A Detroit mother died from an unexplained brain hemorrhage after entering the hospital for a routine C-section. Relatives are reeling from the loss as they search for answers regarding her tragic death.
Alona Tanay White, 25, complained about a headache around 4:30 a.m. after delivering a little girl via C-section on March 7. A GoFundMe created after her death explained that White nursed Baby Ari before revealing she wasn’t feeling well. Her mother, Katrina Ponder, said by the time a nurse came, her daughter was “unresponsive.”
The young mother and her husband, Derrick, went to Ascension St. John Hospital on Detroit’s east side for the scheduled delivery. The parents welcomed their second daughter, Ari, in the afternoon, and the infant was taken to the neonatal intensive care unit (NICU).
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A CT scan revealed excessive bleeding on the left side of White’s brain. Neurosurgeons performed an emergency craniotomy on the mother of two. A craniotomy is a procedure where a portion of a patient’s skull is surgically removed to expose the brain, John Hopkins Medicine states. There are many reasons why a patient would undergo the procedure, including “removing blood or blood clots from a leaking blood vessel.”
Following the invasive procedure, White was placed in the intensive care unit for five days before she passed away, according to Fox 2. An obituary reported her death date as March 13.
Two funeral services were held for the devoted mother. On March 22, Clora Funeral Home had a homegoing celebration for White, and the second service was held March 23 at Triumph Church. Both locations were on the east side of Detroit.
Alona White’s Mother Speaks Out
Ponder said her 25-year-old daughter was “excited” about her second child’s birth, and she also revealed that White only bonded with Baby Ari for an hour.
“It’s just so — it’s so unfair that she was robbed of life like that. I just don’t understand what happened,” Ponder told the news outlet. She described White as “perfectly healthy” before her death. The woman’s grief-stricken family awaits an autopsy.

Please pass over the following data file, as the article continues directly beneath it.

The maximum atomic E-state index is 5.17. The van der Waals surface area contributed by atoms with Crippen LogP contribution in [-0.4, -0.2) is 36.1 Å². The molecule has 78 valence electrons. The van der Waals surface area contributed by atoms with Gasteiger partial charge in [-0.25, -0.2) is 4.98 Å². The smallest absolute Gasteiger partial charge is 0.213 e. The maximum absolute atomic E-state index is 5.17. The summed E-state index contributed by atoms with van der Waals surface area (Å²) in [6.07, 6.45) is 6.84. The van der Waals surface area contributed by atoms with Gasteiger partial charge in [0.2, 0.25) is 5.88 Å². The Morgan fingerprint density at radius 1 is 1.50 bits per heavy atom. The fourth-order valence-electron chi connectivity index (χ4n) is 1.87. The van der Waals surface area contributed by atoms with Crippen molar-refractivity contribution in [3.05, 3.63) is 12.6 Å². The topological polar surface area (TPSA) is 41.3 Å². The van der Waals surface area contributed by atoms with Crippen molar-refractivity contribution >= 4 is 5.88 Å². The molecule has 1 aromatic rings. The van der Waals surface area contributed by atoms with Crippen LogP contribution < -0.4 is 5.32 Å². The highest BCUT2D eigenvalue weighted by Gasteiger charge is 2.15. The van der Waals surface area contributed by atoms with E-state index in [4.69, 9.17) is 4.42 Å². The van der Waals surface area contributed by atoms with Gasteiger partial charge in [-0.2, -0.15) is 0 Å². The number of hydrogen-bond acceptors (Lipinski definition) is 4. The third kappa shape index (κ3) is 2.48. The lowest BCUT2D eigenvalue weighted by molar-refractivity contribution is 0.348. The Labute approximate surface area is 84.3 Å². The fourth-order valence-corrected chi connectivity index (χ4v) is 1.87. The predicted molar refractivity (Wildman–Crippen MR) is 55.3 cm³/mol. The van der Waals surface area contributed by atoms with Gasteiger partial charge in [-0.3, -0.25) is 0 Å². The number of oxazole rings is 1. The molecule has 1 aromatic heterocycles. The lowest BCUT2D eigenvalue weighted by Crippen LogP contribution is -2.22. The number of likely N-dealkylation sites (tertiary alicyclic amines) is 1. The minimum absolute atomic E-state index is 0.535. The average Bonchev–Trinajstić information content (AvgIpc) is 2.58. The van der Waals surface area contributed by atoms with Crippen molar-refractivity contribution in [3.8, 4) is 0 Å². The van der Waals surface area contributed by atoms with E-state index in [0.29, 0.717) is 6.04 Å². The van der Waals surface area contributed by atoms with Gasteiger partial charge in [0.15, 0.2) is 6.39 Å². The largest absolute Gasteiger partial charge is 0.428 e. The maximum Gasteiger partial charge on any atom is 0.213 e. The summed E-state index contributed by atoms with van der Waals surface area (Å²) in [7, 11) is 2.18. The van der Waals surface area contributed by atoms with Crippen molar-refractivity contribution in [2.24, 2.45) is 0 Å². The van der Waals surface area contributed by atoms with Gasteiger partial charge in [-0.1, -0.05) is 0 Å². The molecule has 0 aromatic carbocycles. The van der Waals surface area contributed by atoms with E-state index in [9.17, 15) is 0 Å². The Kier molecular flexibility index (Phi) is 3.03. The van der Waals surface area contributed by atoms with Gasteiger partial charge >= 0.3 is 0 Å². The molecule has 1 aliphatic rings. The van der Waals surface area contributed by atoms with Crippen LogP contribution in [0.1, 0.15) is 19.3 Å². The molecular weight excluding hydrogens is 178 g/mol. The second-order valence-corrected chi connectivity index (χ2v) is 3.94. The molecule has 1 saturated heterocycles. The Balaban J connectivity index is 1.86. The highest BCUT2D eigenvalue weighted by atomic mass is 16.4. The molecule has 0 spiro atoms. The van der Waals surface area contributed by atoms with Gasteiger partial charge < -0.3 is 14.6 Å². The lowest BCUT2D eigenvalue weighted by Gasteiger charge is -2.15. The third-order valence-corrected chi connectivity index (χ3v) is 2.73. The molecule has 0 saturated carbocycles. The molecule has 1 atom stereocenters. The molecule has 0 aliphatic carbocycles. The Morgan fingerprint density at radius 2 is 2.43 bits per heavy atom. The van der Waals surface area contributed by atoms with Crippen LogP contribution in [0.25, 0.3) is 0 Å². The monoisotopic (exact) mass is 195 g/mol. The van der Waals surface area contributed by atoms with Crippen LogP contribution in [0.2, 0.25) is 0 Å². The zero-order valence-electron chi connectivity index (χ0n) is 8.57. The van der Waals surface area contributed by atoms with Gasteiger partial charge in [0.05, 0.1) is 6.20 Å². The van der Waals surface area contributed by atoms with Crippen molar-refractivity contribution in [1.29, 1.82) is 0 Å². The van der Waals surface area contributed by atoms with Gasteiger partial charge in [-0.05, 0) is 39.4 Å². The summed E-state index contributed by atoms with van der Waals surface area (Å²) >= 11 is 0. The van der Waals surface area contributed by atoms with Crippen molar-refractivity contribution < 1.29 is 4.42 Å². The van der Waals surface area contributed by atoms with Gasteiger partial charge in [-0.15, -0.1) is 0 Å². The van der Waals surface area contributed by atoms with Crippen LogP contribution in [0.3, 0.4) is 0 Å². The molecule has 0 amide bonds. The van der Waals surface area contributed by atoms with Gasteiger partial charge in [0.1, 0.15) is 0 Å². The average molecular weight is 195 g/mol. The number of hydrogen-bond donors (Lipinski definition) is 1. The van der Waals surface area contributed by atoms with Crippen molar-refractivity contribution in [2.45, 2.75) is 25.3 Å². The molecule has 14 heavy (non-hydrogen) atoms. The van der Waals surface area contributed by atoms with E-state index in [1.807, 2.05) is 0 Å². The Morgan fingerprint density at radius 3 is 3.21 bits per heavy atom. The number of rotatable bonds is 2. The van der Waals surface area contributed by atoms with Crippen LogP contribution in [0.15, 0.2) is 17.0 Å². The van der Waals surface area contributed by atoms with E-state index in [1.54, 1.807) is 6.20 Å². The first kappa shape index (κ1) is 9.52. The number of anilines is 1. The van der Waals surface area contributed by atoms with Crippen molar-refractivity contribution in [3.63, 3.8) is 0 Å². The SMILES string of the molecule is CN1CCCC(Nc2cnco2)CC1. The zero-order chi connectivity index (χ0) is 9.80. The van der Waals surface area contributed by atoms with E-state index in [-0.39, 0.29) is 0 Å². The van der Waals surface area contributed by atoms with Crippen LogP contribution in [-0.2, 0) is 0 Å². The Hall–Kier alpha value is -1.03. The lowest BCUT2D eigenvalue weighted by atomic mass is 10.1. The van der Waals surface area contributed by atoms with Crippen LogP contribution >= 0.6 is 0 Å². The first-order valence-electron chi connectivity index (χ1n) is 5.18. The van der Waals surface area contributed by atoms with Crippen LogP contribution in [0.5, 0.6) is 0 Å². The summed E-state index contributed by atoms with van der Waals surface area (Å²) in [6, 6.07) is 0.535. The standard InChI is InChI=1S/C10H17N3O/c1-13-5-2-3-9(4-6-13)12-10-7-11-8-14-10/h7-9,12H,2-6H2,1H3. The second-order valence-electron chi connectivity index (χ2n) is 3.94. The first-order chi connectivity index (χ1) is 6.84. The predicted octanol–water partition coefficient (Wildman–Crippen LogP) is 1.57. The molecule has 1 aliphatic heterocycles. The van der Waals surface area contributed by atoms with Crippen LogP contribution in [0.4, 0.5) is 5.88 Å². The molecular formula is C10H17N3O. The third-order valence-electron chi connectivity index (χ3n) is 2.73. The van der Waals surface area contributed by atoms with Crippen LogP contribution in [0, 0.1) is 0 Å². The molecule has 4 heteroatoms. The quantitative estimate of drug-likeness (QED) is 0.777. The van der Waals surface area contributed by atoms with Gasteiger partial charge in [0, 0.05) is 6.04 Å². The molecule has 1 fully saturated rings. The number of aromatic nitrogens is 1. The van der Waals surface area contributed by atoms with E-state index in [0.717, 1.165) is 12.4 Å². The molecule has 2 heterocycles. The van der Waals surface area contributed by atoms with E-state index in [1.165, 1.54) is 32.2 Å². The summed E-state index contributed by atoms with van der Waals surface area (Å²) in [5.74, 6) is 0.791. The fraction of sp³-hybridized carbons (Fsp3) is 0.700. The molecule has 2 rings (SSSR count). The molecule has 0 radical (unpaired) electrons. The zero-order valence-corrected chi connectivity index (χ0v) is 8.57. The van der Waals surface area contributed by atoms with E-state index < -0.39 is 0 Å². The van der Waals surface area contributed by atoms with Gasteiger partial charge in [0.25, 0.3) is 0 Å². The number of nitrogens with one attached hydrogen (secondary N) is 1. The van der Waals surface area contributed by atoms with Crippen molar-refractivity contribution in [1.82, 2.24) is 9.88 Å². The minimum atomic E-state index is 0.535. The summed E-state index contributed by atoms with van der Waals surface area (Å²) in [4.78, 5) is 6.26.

The young wife and mother is survived by her 2-year-old daughter, Aleah, Baby Ari, husband Derrick, Ponder and other family members. The 25-year-old’s GoFundMe read that her loved ones are “very devastated” over the tragic loss. The fundraiser has raised over $16,000 of its $20,000 goal.
WebMD highlights that 36 percent of Black women undergo C-sections every year, compared to 30 percent of their white counterparts. In addition, Black women are three times more likely to die from pregnancy-related causes than white women, according to the CDC.
Research has explored the links between pregnancy and intracerebral or intracranial hemorrhaging.
Intracerebral hemorrhaging is bleeding in brain tissue caused by damaged blood vessels. It is considered “the second most common cause of stroke (15-30% of strokes) and the most deadly,” the American Association of Neurological Surgeons reported.
A 2019 study found that patients experiencing intracerebral hemorrhaging during pregnancy or postpartum “were more likely to be Black or Asian (compared to White).” The data found that more susceptible patients had a history of hypertension, diabetes, substance abuse and other conditions.
The American Heart Association reported the study also revealed: “that women who are pregnant or postpartum have three times the risk of intracerebral hemorrhage compared to when they are not.”
Findings published in 2020 noted that “maternal and fetal mortality were higher” for women who suffered an intracerebral hemorrhage in their third trimester or within 12 weeks postpartum.
Comparatively, intracranial hemorrhaging is bleeding into the skull, which can cause pressure on the brain. Research published in 2009 claimed that the risk of intracranial hemorrhaging increased in a mother’s third trimester and is “greatest” in postpartum.
While the mortality rate is high for both types of bleeding in pregnancy and postpartum, the events are considered rare.
MADAMENOIRE has extensively reported on possible links between maternal death rates and systematic, structural racism in healthcare.
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